OCVFC Reassured of Leadership Role in Resort’s Fire Service

OCEAN CITY- The leadership of the Ocean City Volunteer
Fire Company were reassured during a two-hour heart-to-heart with the Mayor and
Council on Tuesday they are still the lead agency in the umbrella of sorts that
covers fire service in the resort, but a mysterious memorandum of understanding
encouraging the volunteer outfit to work more closely with the paid emergency
services department was extended.

Public safety for Ocean City is the top priority for each
of the allied agencies that collaborate in the resort, but it was called into
question recently which should be the lead agency, or “senior partner” as it
was often called on Tuesday. A plan circulated in January that never saw the
light of day called for the paid emergency services group to become the lead
agency, while the 102-year-old OCVFC would be relegated to a lesser role, or,
at the very least, an equal role with the paid emergency services agency.

After the cordial, but somewhat terse meeting with the
Mayor and Council on Tuesday, the OCVFC was assured its leadership role was not
being diminished, at least in the short term, and the volunteer group agreed to
work with the paid Emergency Services group in the coming months to get a
better understanding of each agency’s role.

A lot of mistrust and misconception was cleared up during
the two-hour meeting on Tuesday between the Mayor and Council, the leadership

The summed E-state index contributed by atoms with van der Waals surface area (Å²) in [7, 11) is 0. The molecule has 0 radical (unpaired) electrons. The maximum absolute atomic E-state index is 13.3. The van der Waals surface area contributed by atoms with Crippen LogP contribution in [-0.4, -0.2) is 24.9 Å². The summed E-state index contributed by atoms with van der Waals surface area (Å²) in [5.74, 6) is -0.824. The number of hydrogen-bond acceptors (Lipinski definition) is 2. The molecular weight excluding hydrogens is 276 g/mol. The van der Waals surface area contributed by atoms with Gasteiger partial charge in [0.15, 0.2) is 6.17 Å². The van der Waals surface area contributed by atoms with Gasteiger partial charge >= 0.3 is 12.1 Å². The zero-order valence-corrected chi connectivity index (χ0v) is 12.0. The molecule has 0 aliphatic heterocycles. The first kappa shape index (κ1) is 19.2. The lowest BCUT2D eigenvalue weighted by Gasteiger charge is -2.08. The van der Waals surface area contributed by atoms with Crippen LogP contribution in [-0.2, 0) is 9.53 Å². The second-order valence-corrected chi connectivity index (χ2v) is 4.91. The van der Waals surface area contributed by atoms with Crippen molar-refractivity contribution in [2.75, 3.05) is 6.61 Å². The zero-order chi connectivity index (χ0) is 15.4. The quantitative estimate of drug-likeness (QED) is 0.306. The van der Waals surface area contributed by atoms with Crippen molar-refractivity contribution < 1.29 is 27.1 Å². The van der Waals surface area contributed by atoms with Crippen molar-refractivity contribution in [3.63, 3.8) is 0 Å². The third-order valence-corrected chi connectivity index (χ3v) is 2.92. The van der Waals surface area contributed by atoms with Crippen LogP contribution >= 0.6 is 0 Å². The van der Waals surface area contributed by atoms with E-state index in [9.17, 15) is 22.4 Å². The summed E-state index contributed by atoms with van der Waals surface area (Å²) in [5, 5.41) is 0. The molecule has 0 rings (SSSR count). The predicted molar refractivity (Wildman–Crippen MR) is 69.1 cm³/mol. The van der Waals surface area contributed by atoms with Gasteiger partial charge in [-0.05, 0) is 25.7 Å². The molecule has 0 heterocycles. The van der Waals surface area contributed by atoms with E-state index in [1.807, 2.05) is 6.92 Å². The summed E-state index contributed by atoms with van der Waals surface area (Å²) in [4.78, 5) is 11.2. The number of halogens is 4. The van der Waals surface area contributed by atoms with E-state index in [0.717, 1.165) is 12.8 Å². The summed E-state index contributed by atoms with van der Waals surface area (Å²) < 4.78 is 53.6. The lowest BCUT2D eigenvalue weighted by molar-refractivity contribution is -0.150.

of the OCVFC and the town’s paid Emergency Services department. The OCVFC’s
concerns were borne out of pair of unrelated documents that have come to light
in recent months concerning the future of the historic volunteer agency.

The first was a plan presented to the council by City Manager
Dennis Dare that called for a lesser leadership role for the OCFVC and an
expanded role for the town’s paid, career firefighters. The second, and likely
less offensive document, is a memorandum of understanding between the volunteer
fire company and the town’s paid Emergency Services Department, which
essentially calls for a gradual melding of the two agencies, along with other
emergency services providers in the resort such as the paid paramedics and the
Fire Marshal’s Office, for example.

There was considerable discussion about the former on
Tuesday, but not much was said about the plan submitted to the council by City
Manager Dennis Dare in January, which was reportedly quickly taken off the
table. In light of the two documents, the leaders of the OCVFC came to council
chambers on Tuesday looking for reassurances they were still considered the
lead agency on fire service in Ocean City, an authority they have enjoyed for
102 years.

OCVFC Chief Chris Larmore told the council his agency was
comfortable with the memorandum of understanding with Emergency Services, which
calls for the two agencies to work together on a plan to make the town’s entire
fire service even better. Larmore said the OCVFC embraced the concept sharing
ideas and pulling resources with Emergency Services if it improved the quality
of service for the residents.

“We have no secrets,” he said. “In fact, we always look
for input on how to better our operations and manage our resources. If anyone
in this room feels there is a better way to run this company and provide this
service, we would certainly be open to suggestion.”

Larmore said the memorandum of understanding coupled with
the ill-fated plan to scale back the authority of the OCVFC had caused the
volunteer company’s leaders to question the town’s faith in them. Essentially,
Larmore said the OCVFC was looking for a firm commitment from the town nothing